The ACA’s offering has historically been very geared toward political cartoonists. Most of its higher-profile members draw for newspapers.

If you’re not trying to be a David Rowe, or an Eric Jolliffe, why would you join a “cartoonists association” that’s been built for them and by them?

Happily, ACA members are keen to rejuvenate the organisation once again:

Fig. 6: Members’ question: The ACA should be for political cartoonists primarily — agree/disagree?

Theme 3: ACA members want a young, diverse Association.

Overwhelmingly, the main thing members would like to change about the ACA is to have a more diverse membership:

Fig. 7: Members’ question: What is the one thing you would most like to change about the ACA?

“Open up and try to encourage more cartoonists, comic artists, animators to join.”

“Listen to the youngest members. They understand the new technology that will be used to create future work.”

“Expand on what an artist is.”

Both members and artists outside the ACA see engagement with, and support for, young/emerging artists as a high priority for a cartoonists association.

Theme 4: Cartoonists outside the ACA want a union.

When asked to imagine how an imaginary “Australian Cartoonists Association” would serve its members, many cartoonists outside the ACA described the kind of assistance a union would provide.

Fig. 8: Non-members question: What would “your” ACA do for its members?

“Help negotiate pay and union stuff for full time workers and also help out freelancers with quoting, getting paid, paying tax etc.”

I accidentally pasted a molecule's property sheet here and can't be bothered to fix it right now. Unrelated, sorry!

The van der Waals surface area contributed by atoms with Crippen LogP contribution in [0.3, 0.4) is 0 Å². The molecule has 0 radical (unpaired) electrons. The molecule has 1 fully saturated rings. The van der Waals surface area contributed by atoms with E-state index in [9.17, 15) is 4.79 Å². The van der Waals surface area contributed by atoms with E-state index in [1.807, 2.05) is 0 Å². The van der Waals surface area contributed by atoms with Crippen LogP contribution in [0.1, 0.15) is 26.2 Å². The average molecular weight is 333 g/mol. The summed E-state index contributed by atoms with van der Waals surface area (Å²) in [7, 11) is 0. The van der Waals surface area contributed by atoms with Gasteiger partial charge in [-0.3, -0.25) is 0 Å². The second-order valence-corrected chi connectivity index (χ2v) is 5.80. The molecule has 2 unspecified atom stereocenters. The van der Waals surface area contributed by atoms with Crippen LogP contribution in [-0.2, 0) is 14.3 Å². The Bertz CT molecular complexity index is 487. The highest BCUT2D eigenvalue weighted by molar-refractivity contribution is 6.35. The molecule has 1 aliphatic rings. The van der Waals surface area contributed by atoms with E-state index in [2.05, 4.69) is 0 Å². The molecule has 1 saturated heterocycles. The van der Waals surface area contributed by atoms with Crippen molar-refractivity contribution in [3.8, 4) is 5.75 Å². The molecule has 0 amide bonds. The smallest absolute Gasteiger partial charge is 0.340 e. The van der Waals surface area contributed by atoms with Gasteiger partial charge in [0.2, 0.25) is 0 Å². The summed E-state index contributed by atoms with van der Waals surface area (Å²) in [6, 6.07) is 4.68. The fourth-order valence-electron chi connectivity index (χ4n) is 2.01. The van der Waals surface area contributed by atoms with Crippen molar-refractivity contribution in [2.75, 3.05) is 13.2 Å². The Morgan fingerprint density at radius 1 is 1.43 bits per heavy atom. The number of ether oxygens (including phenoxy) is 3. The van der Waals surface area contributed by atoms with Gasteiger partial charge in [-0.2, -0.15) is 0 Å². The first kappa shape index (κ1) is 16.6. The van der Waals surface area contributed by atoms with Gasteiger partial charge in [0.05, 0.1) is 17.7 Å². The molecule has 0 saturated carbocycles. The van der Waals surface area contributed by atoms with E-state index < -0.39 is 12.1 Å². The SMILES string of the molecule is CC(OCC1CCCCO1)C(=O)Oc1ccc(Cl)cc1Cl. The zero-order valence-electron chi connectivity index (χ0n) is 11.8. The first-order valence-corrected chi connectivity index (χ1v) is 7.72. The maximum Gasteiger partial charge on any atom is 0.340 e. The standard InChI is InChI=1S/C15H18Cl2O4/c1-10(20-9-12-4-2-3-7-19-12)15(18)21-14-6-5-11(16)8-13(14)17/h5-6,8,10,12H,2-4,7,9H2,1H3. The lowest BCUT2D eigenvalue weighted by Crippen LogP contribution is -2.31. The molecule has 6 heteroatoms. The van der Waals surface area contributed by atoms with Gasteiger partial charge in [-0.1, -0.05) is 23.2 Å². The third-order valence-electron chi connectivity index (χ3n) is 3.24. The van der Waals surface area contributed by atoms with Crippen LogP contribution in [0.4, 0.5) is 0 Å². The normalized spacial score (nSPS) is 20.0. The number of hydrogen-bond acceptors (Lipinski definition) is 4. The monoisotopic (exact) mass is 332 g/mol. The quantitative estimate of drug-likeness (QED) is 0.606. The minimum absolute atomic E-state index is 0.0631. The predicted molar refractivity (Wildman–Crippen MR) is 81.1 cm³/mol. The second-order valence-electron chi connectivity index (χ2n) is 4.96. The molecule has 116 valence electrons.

“If you don’t already have it, a tool that provides pricing advice…”

“Provide information and advice relevant to the job, such as freelancing, contracts, how to deal with difficult clients, professionalism, copyright, where to go for legal advice, etc.”

Also important was the promotion of members’ work, social events, networking and professional development activities.

“Advocate for them politically over rights, promote them on social media, run workshops to teach technical skills, offer comprehensive basic info for emerging artists about working and quoting and writing contracts and invoicing. Have occasional gatherings. Offer links to support groups and mental health tips! (this industry is rife with mental health problems. Too much time alone!)”

Theme 5: Cartoonists are everywhere, but the ACA isn’t

Although a national organisation, in practice, most members live on the east coast. Several ex-members cited the ACA’s concentration in Sydney and Melbourne as a reason why they left. It’s also a major complaint from current members.

“More learning opportunities and ways to connect the flyover cities and regions with areas where there are more opportunities. I don’t really get the chance to get to Melbourne often enough but I’d love to meet colleagues when I do get there.”

“Living rurally means most of the benefits from membership are in major cities.”

“More WA meetings — (but I don’t want to run it!)”


Cartooning in 2019

The ACA continues to exist in the 21st century because cartoonists are still keen to belong to a “guild”, reaffirming their choice of craft, and to keep in touch with, and physically meet up with, “their people”.

“Being a cartoonist has never been a more isolating trade than it is today — it’s vital for any industry to congregate and share ideas and new concepts. In our trade the boundaries and new markets are woefully ill-defined and it’s important to keep up.”